Businessman Faces Trial on Toxic Dumping Charges


The owner of a Sun Valley electroplating company was ordered this week to stand trial on charges of dumping cyanide and other toxins into city sewers.

Jack Meltzer, 53, owner of Quality Processing Co., faces 16 counts of illegal dumping, including 10 felonies, as well as fines of more than $1 million, said Deputy Dist. Atty. Anthony Patchett, a prosecutor in the county’s Environmental Crimes unit.

Meltzer was ordered to face the charges following a preliminary hearing before Los Angeles Municipal Judge Ronald Schoenberg.

“It’s not very often that people put such huge amounts of cyanide in the sewer system like this,” Patchett said. “Especially with such a huge potential to kill so many people by fumes or an explosion.”


But Meltzer’s attorney, Barry Groveman, downplayed the seriousness of the dumping, arguing that even city investigators seemed unfazed by the toxins.

“The city personnel wore no protective gear when going in and out of that sewer,” Groveman said in a phone interview. “That shows the level of concern they had for their safety in this case. [Prosecutors] tried to make it seem like they poured thousands of gallons into the sewer, and that’s not true.”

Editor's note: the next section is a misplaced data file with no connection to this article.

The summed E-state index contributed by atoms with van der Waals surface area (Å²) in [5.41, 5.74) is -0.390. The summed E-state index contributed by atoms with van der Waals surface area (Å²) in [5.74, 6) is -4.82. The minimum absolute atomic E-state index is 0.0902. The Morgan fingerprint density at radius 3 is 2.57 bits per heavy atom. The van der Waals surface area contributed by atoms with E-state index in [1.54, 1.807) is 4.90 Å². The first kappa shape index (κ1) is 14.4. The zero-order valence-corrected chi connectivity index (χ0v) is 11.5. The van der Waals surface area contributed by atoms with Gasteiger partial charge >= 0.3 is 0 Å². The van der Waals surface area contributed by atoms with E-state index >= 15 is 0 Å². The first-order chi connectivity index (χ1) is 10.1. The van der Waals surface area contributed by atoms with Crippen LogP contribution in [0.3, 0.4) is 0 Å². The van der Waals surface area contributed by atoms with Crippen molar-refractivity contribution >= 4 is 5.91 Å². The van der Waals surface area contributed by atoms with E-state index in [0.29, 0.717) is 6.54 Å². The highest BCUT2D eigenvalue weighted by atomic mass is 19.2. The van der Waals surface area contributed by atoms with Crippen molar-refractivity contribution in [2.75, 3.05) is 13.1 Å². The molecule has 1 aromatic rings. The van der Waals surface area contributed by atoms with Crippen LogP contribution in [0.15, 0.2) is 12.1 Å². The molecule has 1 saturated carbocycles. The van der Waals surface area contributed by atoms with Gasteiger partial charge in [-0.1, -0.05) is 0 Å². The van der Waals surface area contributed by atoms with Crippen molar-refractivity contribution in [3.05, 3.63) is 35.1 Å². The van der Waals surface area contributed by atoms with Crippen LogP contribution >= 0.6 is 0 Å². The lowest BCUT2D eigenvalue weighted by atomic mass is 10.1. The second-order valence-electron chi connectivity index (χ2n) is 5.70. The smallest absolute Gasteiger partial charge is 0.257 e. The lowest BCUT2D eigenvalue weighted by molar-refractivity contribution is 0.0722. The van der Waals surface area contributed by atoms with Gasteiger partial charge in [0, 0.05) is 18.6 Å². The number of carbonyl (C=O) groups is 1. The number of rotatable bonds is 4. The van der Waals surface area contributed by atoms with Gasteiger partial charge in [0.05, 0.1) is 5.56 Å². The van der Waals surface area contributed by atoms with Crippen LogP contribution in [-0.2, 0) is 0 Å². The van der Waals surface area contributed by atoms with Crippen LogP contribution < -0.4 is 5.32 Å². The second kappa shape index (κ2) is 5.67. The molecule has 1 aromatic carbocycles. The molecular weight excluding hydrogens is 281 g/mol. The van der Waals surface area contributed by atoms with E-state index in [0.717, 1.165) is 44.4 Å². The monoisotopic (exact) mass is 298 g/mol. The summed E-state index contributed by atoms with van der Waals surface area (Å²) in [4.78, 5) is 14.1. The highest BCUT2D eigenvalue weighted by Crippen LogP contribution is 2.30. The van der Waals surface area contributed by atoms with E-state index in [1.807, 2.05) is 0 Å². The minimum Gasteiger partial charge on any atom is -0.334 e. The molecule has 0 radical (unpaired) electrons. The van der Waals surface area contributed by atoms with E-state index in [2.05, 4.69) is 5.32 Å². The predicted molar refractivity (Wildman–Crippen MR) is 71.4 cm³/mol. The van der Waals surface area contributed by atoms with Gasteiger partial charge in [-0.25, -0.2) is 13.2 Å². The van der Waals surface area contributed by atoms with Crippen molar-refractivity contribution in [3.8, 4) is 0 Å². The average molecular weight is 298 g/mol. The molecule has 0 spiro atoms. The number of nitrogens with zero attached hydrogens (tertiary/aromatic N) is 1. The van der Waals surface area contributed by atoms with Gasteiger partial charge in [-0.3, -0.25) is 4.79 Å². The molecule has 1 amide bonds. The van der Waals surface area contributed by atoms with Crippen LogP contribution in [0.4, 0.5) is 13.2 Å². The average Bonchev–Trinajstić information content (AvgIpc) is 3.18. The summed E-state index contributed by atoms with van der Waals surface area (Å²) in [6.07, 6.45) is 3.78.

Prosecutors allege that Meltzer last year ordered employees to pour thousands of gallons of hazardous materials into the sewer system. The untreated chemicals were discovered by the Los Angeles Bureau of Sanitation during routine tests near the company.

Meltzer has declined to comment on the charges against him.


Patchett said employees from Meltzer’s Quality Processing Co. testified during the preliminary hearing that Meltzer told them he needed to save money by dumping wastes in the sewer instead of paying to dispose of it properly.

“There was one employee whose job all day long was to fill a 55-gallon container of discharge and pump it into a pirate pump that flowed into the sewer,” Patchett said.

Groveman called the allegations untrue.

Prosecutors said the dumping endangered both employees and local businesses because of the high volume of potentially explosive chemicals being dumped into the sewer.